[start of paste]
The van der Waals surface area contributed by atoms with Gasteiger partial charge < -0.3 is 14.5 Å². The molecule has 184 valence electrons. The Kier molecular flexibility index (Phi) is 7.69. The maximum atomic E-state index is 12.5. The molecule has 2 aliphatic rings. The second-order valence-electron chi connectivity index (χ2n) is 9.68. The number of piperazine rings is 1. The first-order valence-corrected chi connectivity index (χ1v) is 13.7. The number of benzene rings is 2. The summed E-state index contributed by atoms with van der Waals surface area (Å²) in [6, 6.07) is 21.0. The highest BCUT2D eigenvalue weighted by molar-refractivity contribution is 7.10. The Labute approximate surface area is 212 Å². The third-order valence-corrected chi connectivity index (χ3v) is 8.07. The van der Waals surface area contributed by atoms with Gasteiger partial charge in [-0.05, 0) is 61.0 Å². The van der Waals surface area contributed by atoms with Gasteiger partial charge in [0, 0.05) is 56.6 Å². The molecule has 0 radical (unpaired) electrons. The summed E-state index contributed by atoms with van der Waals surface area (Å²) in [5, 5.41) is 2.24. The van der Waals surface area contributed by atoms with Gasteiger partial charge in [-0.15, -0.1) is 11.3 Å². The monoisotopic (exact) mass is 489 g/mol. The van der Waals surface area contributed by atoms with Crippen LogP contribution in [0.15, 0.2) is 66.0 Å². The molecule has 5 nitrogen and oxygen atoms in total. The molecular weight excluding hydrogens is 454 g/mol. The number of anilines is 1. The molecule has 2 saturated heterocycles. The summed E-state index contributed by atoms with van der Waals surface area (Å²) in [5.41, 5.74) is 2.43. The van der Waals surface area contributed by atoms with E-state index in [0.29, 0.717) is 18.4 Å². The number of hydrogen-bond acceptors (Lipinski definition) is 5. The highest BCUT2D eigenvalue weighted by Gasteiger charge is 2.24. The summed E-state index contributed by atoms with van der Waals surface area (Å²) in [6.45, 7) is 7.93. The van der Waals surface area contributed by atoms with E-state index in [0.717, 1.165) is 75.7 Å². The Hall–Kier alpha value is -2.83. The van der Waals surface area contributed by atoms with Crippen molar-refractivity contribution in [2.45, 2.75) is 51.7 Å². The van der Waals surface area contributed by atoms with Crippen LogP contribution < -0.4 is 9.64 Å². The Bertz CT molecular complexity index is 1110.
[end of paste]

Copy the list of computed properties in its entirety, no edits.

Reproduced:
The van der Waals surface area contributed by atoms with Gasteiger partial charge < -0.3 is 14.5 Å². The molecule has 184 valence electrons. The Kier molecular flexibility index (Phi) is 7.69. The maximum atomic E-state index is 12.5. The molecule has 2 aliphatic rings. The second-order valence-electron chi connectivity index (χ2n) is 9.68. The number of piperazine rings is 1. The first-order valence-corrected chi connectivity index (χ1v) is 13.7. The number of benzene rings is 2. The summed E-state index contributed by atoms with van der Waals surface area (Å²) in [6, 6.07) is 21.0. The highest BCUT2D eigenvalue weighted by molar-refractivity contribution is 7.10. The Labute approximate surface area is 212 Å². The third-order valence-corrected chi connectivity index (χ3v) is 8.07. The van der Waals surface area contributed by atoms with Gasteiger partial charge in [-0.05, 0) is 61.0 Å². The van der Waals surface area contributed by atoms with Gasteiger partial charge in [0, 0.05) is 56.6 Å². The molecule has 0 radical (unpaired) electrons. The summed E-state index contributed by atoms with van der Waals surface area (Å²) in [5, 5.41) is 2.24. The van der Waals surface area contributed by atoms with Gasteiger partial charge in [-0.15, -0.1) is 11.3 Å². The monoisotopic (exact) mass is 489 g/mol. The van der Waals surface area contributed by atoms with Crippen LogP contribution in [0.15, 0.2) is 66.0 Å². The molecule has 5 nitrogen and oxygen atoms in total. The molecular weight excluding hydrogens is 454 g/mol. The number of anilines is 1. The molecule has 2 saturated heterocycles. The summed E-state index contributed by atoms with van der Waals surface area (Å²) in [5.41, 5.74) is 2.43. The van der Waals surface area contributed by atoms with E-state index in [0.29, 0.717) is 18.4 Å². The number of hydrogen-bond acceptors (Lipinski definition) is 5. The highest BCUT2D eigenvalue weighted by Gasteiger charge is 2.24. The summed E-state index contributed by atoms with van der Waals surface area (Å²) in [6.45, 7) is 7.93. The van der Waals surface area contributed by atoms with E-state index in [0.717, 1.165) is 75.7 Å². The Hall–Kier alpha value is -2.83. The van der Waals surface area contributed by atoms with Crippen molar-refractivity contribution in [2.45, 2.75) is 51.7 Å². The van der Waals surface area contributed by atoms with Crippen LogP contribution < -0.4 is 9.64 Å². The Bertz CT molecular complexity index is 1110.